Cathay Pacific’s ramp-up may be limited initially

You would expect Hong Kong’s home airline Cathay Pacific to be the major beneficiary of border relaxation, and in some ways it will be, but ironically the airline is not even nearly ready to ramp-up operations in any significant way this year.

In an update to Bloomberg last week, Cathay’s Chief Customer and Commercial Officer Ronald Lam pointed to several reasons for a slow, steady increase in operations at the carrier, from the current 25% of pre-COVID capacity to just 33% by the end of 2022.

Issues include undertaking staff training (Cathay has lost 30% of its pilots alone in the last couple of years), plus aircraft reactivation timescales and other operational complexities.


Singapore Airlines, on the other hand, reached 70% of pre-COVID capacity for its mainline operations in August 2022 and is likely to be able to increase its Hong Kong flights more quickly.

Middle East carriers like Emirates and Qatar Airways are also likely to be able to increase their Hong Kong schedules at relatively short notice, while it could take many months for Cathay Pacific to realistically return to its former frequencies on Europe flights, for example.

Many Cathay Pacific aircraft remain in long-term storage, with the reactivation process taking months. (Photo: Shutterstock)

SIA operated 49 passenger flights per week to and from Hong Kong before the pandemic, based on January 2020 schedules, while Cathay Pacific flew 61 flights per week, including seven via Bangkok.

Ultimately though, Cathay’s eventual increase in flights across its network will be welcome news to our readers, bringing more redemptions back using the Asia Miles programme, and potentially meaning we could see the airline’s dedicated lounge at Changi Airport Terminal 4 back in business.

Cathay moved back to T4 on the facility’s reopening day – 13th September 2022 – but lounge-eligible passengers are currently invited to the third-party Blossom Lounge, while flight schedules remain limited.




Hong Kong has had some of the strictest border measures in the world during the COVID-19 pandemic, so it’s great to see the removal of quarantine for both visitors and returning residents.

However, this relaxation will mostly benefit Hong Kong residents returning to the city, who no longer need to make bookings at DQH hotels and can instead go straight home after taking an on-arrival PCR test.

Tourists and visitors won’t be too interested in a visit while so much testing is still in place, but perhaps most importantly of all because they won’t be able to go to bars or restaurants for the first three days of their trip (and let’s face it, Hong Kong trips for Singapore residents were typically only two to three days anyway pre-COVID!).

Another issue for tourists to consider is the risk of testing positive at the on-arrival PCR test, which is more sensitive than an ART swab and may return a positive result from a recently recovered infection.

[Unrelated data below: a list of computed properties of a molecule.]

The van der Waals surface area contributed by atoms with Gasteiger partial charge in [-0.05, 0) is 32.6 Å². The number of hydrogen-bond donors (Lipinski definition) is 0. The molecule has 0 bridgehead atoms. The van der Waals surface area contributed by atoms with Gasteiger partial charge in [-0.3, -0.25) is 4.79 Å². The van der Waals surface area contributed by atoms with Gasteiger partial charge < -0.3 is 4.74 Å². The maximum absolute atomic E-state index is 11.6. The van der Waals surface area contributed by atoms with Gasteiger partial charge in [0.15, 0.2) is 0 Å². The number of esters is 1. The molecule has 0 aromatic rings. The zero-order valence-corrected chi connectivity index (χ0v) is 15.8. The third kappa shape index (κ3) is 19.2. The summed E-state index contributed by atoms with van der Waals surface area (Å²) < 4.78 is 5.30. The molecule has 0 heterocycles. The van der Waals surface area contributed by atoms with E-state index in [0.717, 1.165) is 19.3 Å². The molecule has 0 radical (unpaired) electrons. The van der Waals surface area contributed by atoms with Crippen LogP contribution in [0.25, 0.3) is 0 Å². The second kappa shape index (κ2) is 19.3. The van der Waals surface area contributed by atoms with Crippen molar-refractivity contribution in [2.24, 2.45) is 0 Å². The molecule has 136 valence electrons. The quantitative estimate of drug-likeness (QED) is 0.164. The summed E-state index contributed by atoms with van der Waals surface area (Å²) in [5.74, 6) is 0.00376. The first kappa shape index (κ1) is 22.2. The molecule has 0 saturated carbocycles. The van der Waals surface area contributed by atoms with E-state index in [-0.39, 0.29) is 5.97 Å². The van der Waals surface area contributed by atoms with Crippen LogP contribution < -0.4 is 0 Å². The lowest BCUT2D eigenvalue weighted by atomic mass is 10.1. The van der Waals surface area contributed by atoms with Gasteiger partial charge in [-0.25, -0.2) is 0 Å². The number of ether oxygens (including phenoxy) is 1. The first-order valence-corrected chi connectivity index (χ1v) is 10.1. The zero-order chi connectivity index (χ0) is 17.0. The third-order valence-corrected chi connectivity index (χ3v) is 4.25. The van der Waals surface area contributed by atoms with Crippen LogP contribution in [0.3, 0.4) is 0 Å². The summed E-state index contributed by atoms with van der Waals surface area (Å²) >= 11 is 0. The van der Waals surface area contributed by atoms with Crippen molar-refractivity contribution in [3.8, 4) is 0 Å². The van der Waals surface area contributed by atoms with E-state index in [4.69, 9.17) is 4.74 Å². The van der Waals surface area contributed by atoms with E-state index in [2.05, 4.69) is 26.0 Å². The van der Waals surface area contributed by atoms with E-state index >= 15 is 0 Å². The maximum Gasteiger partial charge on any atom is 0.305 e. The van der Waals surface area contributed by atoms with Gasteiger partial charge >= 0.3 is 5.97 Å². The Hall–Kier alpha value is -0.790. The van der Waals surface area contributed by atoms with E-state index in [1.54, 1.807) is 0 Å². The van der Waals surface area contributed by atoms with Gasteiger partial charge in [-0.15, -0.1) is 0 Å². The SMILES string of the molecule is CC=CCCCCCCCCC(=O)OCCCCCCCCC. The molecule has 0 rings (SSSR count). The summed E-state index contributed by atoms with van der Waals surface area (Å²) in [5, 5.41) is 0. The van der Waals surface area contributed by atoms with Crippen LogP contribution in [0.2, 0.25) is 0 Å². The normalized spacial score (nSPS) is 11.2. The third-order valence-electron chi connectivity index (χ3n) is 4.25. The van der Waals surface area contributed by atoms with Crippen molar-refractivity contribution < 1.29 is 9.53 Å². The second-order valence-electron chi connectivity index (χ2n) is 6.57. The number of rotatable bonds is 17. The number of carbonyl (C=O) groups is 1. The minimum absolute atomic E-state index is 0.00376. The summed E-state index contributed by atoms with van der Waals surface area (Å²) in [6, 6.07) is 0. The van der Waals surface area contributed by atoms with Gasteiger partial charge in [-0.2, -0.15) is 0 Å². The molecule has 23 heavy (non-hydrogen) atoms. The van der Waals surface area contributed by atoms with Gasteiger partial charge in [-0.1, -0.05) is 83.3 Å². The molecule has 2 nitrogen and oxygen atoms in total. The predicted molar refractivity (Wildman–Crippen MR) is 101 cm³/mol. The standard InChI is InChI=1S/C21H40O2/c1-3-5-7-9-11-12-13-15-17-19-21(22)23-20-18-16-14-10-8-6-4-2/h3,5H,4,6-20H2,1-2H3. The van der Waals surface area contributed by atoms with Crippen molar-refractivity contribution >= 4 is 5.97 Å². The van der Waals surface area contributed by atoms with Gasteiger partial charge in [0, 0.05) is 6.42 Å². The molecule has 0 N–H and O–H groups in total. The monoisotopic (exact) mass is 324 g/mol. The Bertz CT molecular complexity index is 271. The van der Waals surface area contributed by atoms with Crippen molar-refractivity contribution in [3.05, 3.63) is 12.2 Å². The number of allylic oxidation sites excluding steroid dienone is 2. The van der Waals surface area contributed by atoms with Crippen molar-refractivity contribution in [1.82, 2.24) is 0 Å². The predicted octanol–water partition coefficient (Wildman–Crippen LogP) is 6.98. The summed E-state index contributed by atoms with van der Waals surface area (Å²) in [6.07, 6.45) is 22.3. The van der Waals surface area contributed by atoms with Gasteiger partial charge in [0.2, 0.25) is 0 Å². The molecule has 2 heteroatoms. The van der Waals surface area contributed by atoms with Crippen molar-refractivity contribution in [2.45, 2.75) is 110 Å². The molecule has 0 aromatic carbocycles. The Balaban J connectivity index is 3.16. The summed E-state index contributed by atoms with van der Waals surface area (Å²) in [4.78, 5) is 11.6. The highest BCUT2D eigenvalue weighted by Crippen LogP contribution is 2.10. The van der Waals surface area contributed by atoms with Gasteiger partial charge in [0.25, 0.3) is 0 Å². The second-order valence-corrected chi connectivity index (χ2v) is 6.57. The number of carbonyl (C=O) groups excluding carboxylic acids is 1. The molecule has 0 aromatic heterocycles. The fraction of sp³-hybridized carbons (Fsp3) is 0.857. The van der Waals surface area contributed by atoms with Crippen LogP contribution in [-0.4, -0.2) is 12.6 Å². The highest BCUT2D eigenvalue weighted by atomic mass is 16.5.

Will you be booking a Hong Kong trip under this latest quarantine-free entry process? Let us know in the comments section below.

(Cover Photo: Shutterstock)



  1. Give HK a miss for the time being though the authority thought that they had tried their best to allow some tourism activities to resume. We have adequate destinations to travel to for leisure, right?

  2. Yes, darling, I want to sleep with you tonight……. Just sleep… this is the line and there will be no crossing of the line… 😑

  3. When I read the news, I thought something was jarringly missing: entry into mainland China and/or Macau. My pre-Covid visits to HK (whether for family or work) almost always entailed me going to Shenzhen for a weekend, or going to other parts of China after a stint at Shenzhen. Or a family outing at Foshan / Shun Tak, followed by a whole weekend at Macau. All these are impossible now with the borders with the mainland not open at all, so this re-opening of HK for international travellers like me (not really a tourist per se) is also not meaningful.

    And this move by HK, is de facto departing from the zero-Covid policy of the mainland, although the SAR administration may not be willing to openly admit that. With the politics at the mainland as it is, this reopening of HK to international travellers may actually mean the border points at Shenzhen may not re-open anytime soon.

    HK to me was the gateway to the mainland. If it is what I fear, then its raison d’être going to the future is likely going to stay very diminished. I wonder if the SAR administration sees this side of the equation.

  4. I’m trying to wrap my head on if SQ ditching their morning 882/883 flight is a sign that SQ8/7 could be returning back (which continues to SFO) as a morning flight with the 77W.

    I am flying in December on the nonstop flight but I prefer to change it to 7/8 if it operates on the right dates